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Posted 19 July 2010. PMN Crop News.

Fusarium Head Blight Leads to DON Contamination in Wheat

Source: Purdue University Press Release.

West Lafayette, Indiana (July 14, 2010) - Indiana's wheat harvest is well under way, but with high levels of Fusarium head blight in many fields some of the crop is contaminated with the mycotoxin deoxynivalenol, or DON.


DON is produced by the fungal pathogen that causes Fusarium head blight, also known as head scab. It can harm many livestock, but is especially toxic to swine, said Charles Woloshuk, Purdue Extension plant pathologist.

"If wheat fields have not been harvested yet, farmers should check fields to determine if scabby grain is present," he said. "If the disease is present, increasing the fan speed on the combine can blow out the lighter scab-infected kernels, which contain most of the DON."

Livestock fed DON-infected grain can refuse feed, leading to poor weight gain. Hogs are most sensitive to the mycotoxin--even at one part per million (ppm) contamination. Cattle, sheep and poultry are more tolerant, however, and diluting scabby wheat with normal quality grain may be a way to safely feed wheat to livestock.

The concentrations recommended for livestock consumption are as follows:

Swine: 5 ppm, but not to exceed 20 percent of the ration with finished feed at 1 ppm.

Ruminating beef and feedlot cattle more than 4 months old: 10 ppm, not to exceed 50 percent of the diet with finished feed at 5 ppm.

Poultry: 10 ppm, not to exceed 50 percent of the diet with finished feed at 5 ppm.

Farmers who want to determine whether their grain has DON should have the crop tested. Testing facilities in Indiana that analyze grain for DON are available in the Purdue Extension bulletin "Diseases of wheat: Fusarium head blight" found at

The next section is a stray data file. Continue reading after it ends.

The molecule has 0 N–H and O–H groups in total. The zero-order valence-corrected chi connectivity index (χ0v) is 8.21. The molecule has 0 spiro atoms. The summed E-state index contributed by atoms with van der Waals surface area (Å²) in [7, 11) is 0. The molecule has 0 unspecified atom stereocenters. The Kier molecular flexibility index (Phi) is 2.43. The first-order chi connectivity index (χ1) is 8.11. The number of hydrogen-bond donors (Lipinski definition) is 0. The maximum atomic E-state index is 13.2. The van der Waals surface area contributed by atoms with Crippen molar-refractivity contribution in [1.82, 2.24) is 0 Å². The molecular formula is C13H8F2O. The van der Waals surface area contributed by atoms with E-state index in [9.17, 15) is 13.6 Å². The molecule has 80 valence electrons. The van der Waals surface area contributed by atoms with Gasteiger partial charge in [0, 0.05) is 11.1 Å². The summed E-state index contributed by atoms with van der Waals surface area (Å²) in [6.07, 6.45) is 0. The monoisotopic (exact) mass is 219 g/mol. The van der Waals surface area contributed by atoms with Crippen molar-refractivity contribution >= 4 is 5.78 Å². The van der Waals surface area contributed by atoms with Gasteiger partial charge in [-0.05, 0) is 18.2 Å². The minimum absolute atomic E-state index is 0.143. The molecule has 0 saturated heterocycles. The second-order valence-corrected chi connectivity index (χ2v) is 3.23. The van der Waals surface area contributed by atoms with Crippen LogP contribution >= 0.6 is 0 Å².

If DON contamination is found in grain, farmers need to be aware that drying and storage will not reduce the levels. If handled properly, DON levels will not increase once grain is harvested and stored.

"The fungus requires 22-25 percent moisture content to grow," Woloshuk said. "At moisture levels below 18 percent, the scab fungus won't continue to grow. Moisture content of scabby grain going into storage should be below 13 percent."

When storing scabby grain, Woloshuk also recommends against mixing it with good quality wheat. That is because the light, thin kernels caused by head scab tend to accumulate in the center of the storage bin and can result in hot spots fine material with higher moisture content present in the core as well.

Using a cleaner to remove fine material from the wheat before binning and a grain spreader to distribute scabby kernels more evenly will minimize spoilage risks. If a cleaner and spreader aren't available, wheat should be cored as soon after binning as possible.

Charles Woloshuk